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Showing posts tagged with Security Risks
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MarissaVicario | 21 Jan 2010 | 2 comments

On the heels of having learned that Gumblar infected three Japanese websites late last year, MesageLabs Intelligence has tracked Gumblar’s latest activity which has been heavy over the past few days, especially on 17 January when it represented 25 percent of all malicious blocks.  Generally in January we have seen a small number of blocks each day: average blocks per day 46 (2.3 percent of malicious blocks).

gumblar1.gif

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Gumblar: malicious sites blocked by MessageLabs

Some general statistics

•    Since Feb 2009 MessageLabs Intelligence has made 36926 blocks of Gumblar on 4930 URLs across 2048 different domains
•    Originally the malware was served up via a malicious site called gumblar.cn in April 2009, and the threat was named after that...

Paul Wood | 20 Jan 2010 | 0 comments

Posted on behalf of Dan Bleaken, Malware Data Analyst, Symantec Hosted Services

The Haiti earthquake happened at 21.53 GMT on Tues Jan 12.  It wasn’t long before we saw something related in spam, about 24 hours in fact. 

Spammers, almost without fail, produce spam campaigns containing text relating to virtually every major newsworthy event that is going on.  And also plenty of events that are in the news, that are not particularly global or exciting or even interesting sometimes.   The approaches that spammers frequently use when newsworthy events arise include:

1.    Spammers may just continue to send the same old spam campaigns, Pharmaceuticals, fertility drugs, watches or whatever.  But, if they include the latest news headlines in the subject or somewhere in the body, this works to grab the attention of the recipients and make it more likely they will open the spam and get drawn into whatever the...

MarissaVicario | 15 Jan 2010

On 31 December 2009 MessageLabs Intelligence began tracking a new botnet, named 'Lethic'. At that time, it accounted for 2.5 percent of all spam. On 1 January 2010 it rose to just under 4 percent of all spam and carried on at roughly around that level for another six days. On 8 January, it peaked at 5.25 percent of all spam (which is around 5.25 billion spam globally per day), then over the next 2 days its traffic dropped off to nothing and has yet to return.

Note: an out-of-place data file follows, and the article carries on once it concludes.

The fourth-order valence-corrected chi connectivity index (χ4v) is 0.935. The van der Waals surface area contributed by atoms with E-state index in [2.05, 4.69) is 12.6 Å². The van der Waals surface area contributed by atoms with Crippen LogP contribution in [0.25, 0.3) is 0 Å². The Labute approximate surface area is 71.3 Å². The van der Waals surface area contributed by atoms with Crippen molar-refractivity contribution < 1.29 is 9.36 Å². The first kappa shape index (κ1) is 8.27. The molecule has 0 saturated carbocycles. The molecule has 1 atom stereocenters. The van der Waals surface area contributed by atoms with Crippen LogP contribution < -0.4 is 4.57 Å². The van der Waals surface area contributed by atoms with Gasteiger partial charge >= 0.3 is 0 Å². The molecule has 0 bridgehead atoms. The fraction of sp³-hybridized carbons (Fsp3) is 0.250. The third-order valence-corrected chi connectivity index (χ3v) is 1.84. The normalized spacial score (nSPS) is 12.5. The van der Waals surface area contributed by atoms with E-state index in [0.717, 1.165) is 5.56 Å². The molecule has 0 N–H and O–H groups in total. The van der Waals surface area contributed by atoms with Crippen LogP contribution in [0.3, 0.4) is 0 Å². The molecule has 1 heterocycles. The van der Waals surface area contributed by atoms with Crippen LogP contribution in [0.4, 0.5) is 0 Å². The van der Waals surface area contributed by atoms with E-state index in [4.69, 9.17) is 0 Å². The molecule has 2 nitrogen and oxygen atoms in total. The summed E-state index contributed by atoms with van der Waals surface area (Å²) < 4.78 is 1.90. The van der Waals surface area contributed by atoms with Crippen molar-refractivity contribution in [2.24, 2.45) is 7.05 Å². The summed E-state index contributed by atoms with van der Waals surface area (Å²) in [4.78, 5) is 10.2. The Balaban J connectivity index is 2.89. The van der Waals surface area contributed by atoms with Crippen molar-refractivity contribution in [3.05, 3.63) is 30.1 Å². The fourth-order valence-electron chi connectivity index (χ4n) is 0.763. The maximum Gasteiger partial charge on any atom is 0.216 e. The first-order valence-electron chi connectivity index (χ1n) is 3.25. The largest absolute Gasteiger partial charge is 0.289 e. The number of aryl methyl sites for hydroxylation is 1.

The last spam MessageLabs Intelligence tracked from Lethic was received on the 9 January. This drop off is due to community action by Neustar and several ISPs and seems to have effectively 'killed' Lethic.

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The spam Lethic has been sending is roughly an even mix of Pharma (all linking to Canadian pharmacy websites as usual) and replica watches. The pharma websites linked to are all hosted in Beijing, the replica watch...

Paul Wood | 14 Jan 2010

Posted on behalf of Mathew Nisbet, Malware Data Analyst, Symantec Hosted Services

People all over the world are currently feeling a great deal of sympathy for the people of Haiti, who were recently hit by a severe earthquake. Humanitarian aid is being offered by many countries around the globe, and aid charities are looking for donations so that they can send all the help they can.
 
And then there are people who don’t want to help and will use any means to try and get those donations. '419' advance fee fraud scams are common and the perpetrators are always looking for new attention-grabbing topics which will trick people into handing over their money. Something like the humanitarian crisis of the Haiti earthquake is, sadly, a prime target for these scammers. They count on the public’s good nature, concern, and desire to help, and hope that they won’t see through the scam email which they are reading. The desire to help...

Paul Wood | 14 Jan 2010 | 0 comments

This post is made on behalf of Nicholas Johnston, Senior Anti-Spam Engineer, Symantec Hosted Services.

Earlier today we saw a 419 or advance fee fraud scam claiming to be sent by Hassan Ali Abdul Mutallab, the brother of Umar Farouk Abdul Mutallab, who allegedly attempted to blow up Northwest Airlines flight 253 over Detroit on Christmas Day.

The message (see screenshot) has a subject of "Take my Salaam and respect", and the scammer purporting to be Umar Farouk Abdul Mutallab's brother claims he is looking for a "Muslim brother/sister" to help retrieve funds belonging to the alleged bomber. Without replying to scammer it's impossible to be sure exactly how the scam works, but we have every suspicion that it operates like most 419 scams. Before the non-existent money can be released, various increasingly inventive fees and charges have to be paid. These fees continue until the victim of the scam eventually realizes that they have no chance...